How ‘Midnight in Paris’ could win Best Picture at the Oscars

And the winner is … “Midnight in Paris.”

This early frontrunner — overshadowed in the last few weeks with the opening of late- year contenders — could be poised for a comeback at the Oscars due to factors that will dominate the rest of this race.

-INSERTS:30- The new rules for Best Picture balloting and the lack of a real frontrunner combined with the sense of real affection for the Woody Allen hit could combine to make “Midnight in Paris” the winner. Under somewhat similar circumstances, another Woody Allen film, “Annie Hall,” came out early (April) but still defeated several highly touted late-year releases back in 1977.

This year, seven films have a shot at winning Best Picture: “The Artist,” “The Descendants,” “War Horse,” “Hugo,” “The Help,” “Moneyball,” and “Midnight in Paris.” The race has resembled the Republican primary with a new favorite appearing every few weeks. As a case can be made against each of them winning, this keeps the wider group in play.

In 2009, the Academy doubled the Best Picture field to 10 nominees and changed the system for determining who wins by asking voters to rank the nominees. The nominee with the fewest #1 votes has its second choices counted and so on until there are only two films left when the one ranked highest on all ballots wins. It is thought that in each year of this new system two films – “The Hurt Locker” & “Avatar” (2009) and “The King’s Speech” & “The Social Network” (2010) — dominated the voting. 

This year, there are many more serious contenders. If no film has those initial #1 votes to surge ahead early, “Midnight in Paris” might be the biggest beneficiary. In an evenly divided field, the winner is most likely the film that gets the most #2 and #3 votes. “Midnight in Paris” has strong support and perhaps the fewest detractors.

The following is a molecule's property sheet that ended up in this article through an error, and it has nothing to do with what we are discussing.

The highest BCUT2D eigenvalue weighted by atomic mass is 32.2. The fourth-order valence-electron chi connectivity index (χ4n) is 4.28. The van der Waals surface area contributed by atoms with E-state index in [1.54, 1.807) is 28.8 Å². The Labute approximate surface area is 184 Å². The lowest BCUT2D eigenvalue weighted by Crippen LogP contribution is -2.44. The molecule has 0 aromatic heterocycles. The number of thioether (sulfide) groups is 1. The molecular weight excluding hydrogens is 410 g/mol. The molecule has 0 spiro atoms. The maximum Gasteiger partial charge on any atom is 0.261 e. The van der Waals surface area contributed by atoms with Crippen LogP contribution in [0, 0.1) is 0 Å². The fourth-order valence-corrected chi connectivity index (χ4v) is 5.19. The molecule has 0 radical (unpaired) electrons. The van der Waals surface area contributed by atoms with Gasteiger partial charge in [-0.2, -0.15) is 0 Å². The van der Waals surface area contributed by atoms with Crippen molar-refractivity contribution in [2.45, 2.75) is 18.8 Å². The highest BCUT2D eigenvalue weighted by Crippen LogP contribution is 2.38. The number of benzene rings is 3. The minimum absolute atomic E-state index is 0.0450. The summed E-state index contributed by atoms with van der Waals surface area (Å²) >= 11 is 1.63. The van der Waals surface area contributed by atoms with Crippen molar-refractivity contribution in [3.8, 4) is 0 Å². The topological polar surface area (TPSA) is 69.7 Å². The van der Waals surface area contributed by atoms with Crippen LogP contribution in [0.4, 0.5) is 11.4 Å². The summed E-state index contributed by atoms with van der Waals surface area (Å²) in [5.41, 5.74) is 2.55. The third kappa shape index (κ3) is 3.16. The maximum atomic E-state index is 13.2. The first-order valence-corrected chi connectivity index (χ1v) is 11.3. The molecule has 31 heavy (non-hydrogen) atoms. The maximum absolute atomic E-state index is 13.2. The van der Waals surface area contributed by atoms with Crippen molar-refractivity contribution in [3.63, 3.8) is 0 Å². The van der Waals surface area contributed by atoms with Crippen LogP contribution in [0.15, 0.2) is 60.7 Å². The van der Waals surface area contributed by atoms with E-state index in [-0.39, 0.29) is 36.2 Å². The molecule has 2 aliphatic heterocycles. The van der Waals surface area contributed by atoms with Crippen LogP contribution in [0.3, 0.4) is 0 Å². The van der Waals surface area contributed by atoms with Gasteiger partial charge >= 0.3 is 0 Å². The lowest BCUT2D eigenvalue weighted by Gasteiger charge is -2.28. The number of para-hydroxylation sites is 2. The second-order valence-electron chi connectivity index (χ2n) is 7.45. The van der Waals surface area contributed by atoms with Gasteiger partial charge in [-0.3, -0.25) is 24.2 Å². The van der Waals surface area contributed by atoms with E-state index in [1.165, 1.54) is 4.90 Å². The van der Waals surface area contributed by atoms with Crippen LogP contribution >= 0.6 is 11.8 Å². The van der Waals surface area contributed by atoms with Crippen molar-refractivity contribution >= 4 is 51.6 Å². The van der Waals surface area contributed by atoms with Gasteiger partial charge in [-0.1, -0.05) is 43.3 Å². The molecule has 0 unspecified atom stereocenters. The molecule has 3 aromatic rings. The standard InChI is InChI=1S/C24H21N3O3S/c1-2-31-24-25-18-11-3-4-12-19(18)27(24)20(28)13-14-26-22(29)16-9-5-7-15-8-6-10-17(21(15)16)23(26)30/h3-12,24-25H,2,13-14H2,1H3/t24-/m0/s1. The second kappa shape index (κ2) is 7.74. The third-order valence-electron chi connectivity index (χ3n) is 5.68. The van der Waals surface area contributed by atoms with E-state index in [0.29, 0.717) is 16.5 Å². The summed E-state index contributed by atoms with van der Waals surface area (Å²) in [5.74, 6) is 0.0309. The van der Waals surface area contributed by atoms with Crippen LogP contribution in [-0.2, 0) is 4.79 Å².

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Each of the four frontrunners — “The Artist,” “The Descendants,” “Hugo” and “War Horse” — has disappointed on some level, be it awards recognition, reviews, grosses or reports from Academy screenings. While each has a certain depth of strong support, the breadth of approval among voters remains unknown. 

That’s where “Midnight in Paris” could have a real advantage. Since its release in late spring, it has drawn a sizeable audience of older moviegoers that is similar to the Academy membership demographic. An early Academy screening got a more enthusiastic response than did any of the later contenders.

More than seven months after its debut, and even after its DVD release, “Midnight in Paris” is still playing in some theaters. Many Academy members may regard the film as a real contender and mark it high on their ballots, irrespective if their first choice. 

In many of those years when there was no obvious Best Picture champ, the winner has been a film that opened early in the year. That was what happened in 1977 when “Annie Hall” prevailed. The summer blockbuster “Star Wars” and two late-year entries, “Julia” and “The Turning Point,” all seemed like possible winners at this point. “Close Encounters” was thought to be a major contender but was snubbed. “Annie Hall” won with both the New York and National Society critics, but then lost the Golden Globe to “The Goodbye Girl,” leaving the race a muddle. 

Four more recent examples are:

1991: Four late-year releases — “Bugsy,” “Beauty and the Beast,” “JFK” and “The Prince of Tides” — seemed to be strong contenders, with no one surging ahead. But early release “Silence of the Lambs” won.

1995: “Apollo 13” and “Sense and Sensibility” seemed like the most likely winners until neither got a director’s nomination. May release “Braveheart” prevailed.

2000: “Crouching Tiger Hidden Dragon” and “Traffic” were acclaimed late-year candidates, but the Academy reached back to early May release “Gladiator” which didn’t appear as a likely winner until fairly late in the game.